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Julian St. John Hovenden

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Brevet Lieutenant-Colonel Julian St. John Hovenden, (1831-1870)

1871 Obituary [1]

BREVET LIEUTENANT-COLONEL ST. JOHN HOVENDEN was born at Florence on the 24th of June, 1831.

He was educated privately for several years, and afterwards at Brighton College.

He joined the East India Company’s Military Seminary at Addiscombe in January, 1849 ; and obtained his commission in the Engineers at the public examination in December, 1850, being gazetted a lieutenant on the 9th of that month.

After the usual course of studies at the Royal Engineer Establishment at Chatham, Lieutenant Hovenden proceeded to Bengal in the early part of 1853. At that time the Burmese war was in progress, and he was detained in Calcutta in readiness for service with the army in Burmah, in ease additional Engineer officers should be required, being in the meanwhile attached to the office of the Garrison Engineer of Fort William.

In November, 1853, Lieutenant Hovenden was appointed an Assistant Engineer in the Public Works Department, and was posted to the Peshawur Division. He remained in this appointment until the outbreak of the Indian mutiny in May, 1857, when his services were required with the army. He was at first appointed Deputy Assistant Quartermaster-General of the Peshawur Division, and took an active part in disarming the disaffected. and mutinous native regiments in garrison there and in the neighbouring forts ; and he subsequently joined the besieging force before Delhi as a Field Engineer.

At the assault of Delhi on the 14th of September he was in charge of a ladder party and was severely wounded. Colonel Baird Smith, commanding the Engineer Brigade before Delhi, in his official report to General Sir A. Wilson says : 'Lieutenant Hovenden (severely wounded) led the ladder party of the Second Division with the same gallantry and intelligence which throughout the siege had made his services of so much value.' Lieutenant Hovenden was then employed with a regiment of Sikh pioneers, which he for some time commanded. He served at the siege and capture of Lucknow (on which occasion he was again mentioned in despatches), and he was with the Commander- in-Chief‘s force in Rohilkund.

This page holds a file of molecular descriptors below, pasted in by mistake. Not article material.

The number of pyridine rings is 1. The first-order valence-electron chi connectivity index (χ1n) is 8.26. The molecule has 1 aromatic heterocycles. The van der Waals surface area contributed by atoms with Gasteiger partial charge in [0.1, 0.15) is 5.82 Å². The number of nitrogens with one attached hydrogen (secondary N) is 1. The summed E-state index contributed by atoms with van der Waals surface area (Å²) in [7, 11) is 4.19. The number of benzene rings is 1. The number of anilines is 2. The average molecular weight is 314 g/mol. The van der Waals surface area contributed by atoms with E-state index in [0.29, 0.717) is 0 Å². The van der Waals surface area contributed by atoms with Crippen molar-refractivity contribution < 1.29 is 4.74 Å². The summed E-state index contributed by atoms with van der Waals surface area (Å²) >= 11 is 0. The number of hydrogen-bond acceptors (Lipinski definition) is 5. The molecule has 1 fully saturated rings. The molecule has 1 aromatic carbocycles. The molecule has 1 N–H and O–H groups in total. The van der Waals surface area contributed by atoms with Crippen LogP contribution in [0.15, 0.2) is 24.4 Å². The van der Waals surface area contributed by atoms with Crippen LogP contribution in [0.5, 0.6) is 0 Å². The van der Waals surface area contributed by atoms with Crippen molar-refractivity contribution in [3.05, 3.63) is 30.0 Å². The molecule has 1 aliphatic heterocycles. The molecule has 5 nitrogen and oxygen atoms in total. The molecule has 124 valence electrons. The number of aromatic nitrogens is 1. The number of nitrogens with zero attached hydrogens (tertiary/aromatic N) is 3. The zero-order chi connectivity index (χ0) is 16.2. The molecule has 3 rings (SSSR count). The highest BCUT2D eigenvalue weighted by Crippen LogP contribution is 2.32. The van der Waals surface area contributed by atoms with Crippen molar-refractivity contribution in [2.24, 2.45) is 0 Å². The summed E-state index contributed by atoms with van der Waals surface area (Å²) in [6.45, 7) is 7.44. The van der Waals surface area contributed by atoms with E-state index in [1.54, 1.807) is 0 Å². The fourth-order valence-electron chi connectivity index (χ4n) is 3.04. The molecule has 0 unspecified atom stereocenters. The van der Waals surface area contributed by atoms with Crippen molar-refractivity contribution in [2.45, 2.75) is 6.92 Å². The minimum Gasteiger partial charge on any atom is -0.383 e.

In August, 1858, Lieutenant Hovenden was promoted to the rank of captain, and then immediately received the brevet rank of major for his services before Delhi, &c.

On the conclusion of active military operations, Major Hovenden rejoined the Public Works Department, and was posted to the Benares Division as Executive Engineer, and subsequently on promotion he was transferred in a similar capacity to Gwalior, his principal duty in both places being the rapid erection of temporary barracks for European troops.

In 1862 Major Hovenden was appointed Deputy Consulting Engineer and Assistant Secretary to the Government of Bengal in the railway department, which appointment he held until May, 1867, when he visited England on leave of absence for six months.

On his return to India in November, 1867, he was appointed Consulting Engineer and Joint Secretary to the Chief Commissioner of Oudh in the railway department, a new appointment formed when the Oudh and Rohilkund Railway Company were about to commence operations in those provinces. The duties of the officers of the Government railway department in India consist in exercising the Government control and supervision over the operations of the several railway companies whose capital is guaranteed by the State.

In March, 1868, Major Hovenden was appointed to officiate as Consulting Engineer and Joint Secretary to the Government of Bengal in the railway department- the highest appointment in that branch of the public service in India. He held that appointment for nearly two years, and at the end of 1869 he left India on furlough to England, having been promoted to the rank of Lieutenant-Colonel in 1868.

Under medical advice he spent the winter and early spring of 1870 in Italy and the South of France. He arrived in England on the 2nd of May, and died at Bath, of typhoid fever, on the 16th of the same month, at the early age of thirty-nine, sincerely regretted by his brother officers, and, indeed, by all who had known him, as he, in an eminent degree, obtained the esteem and affection of all with whom he was thrown in contact.

Lieutenant-Colonel Hovenden was elected an Associate of the Institution of Civil Engineers on the 5th of December, 1865.

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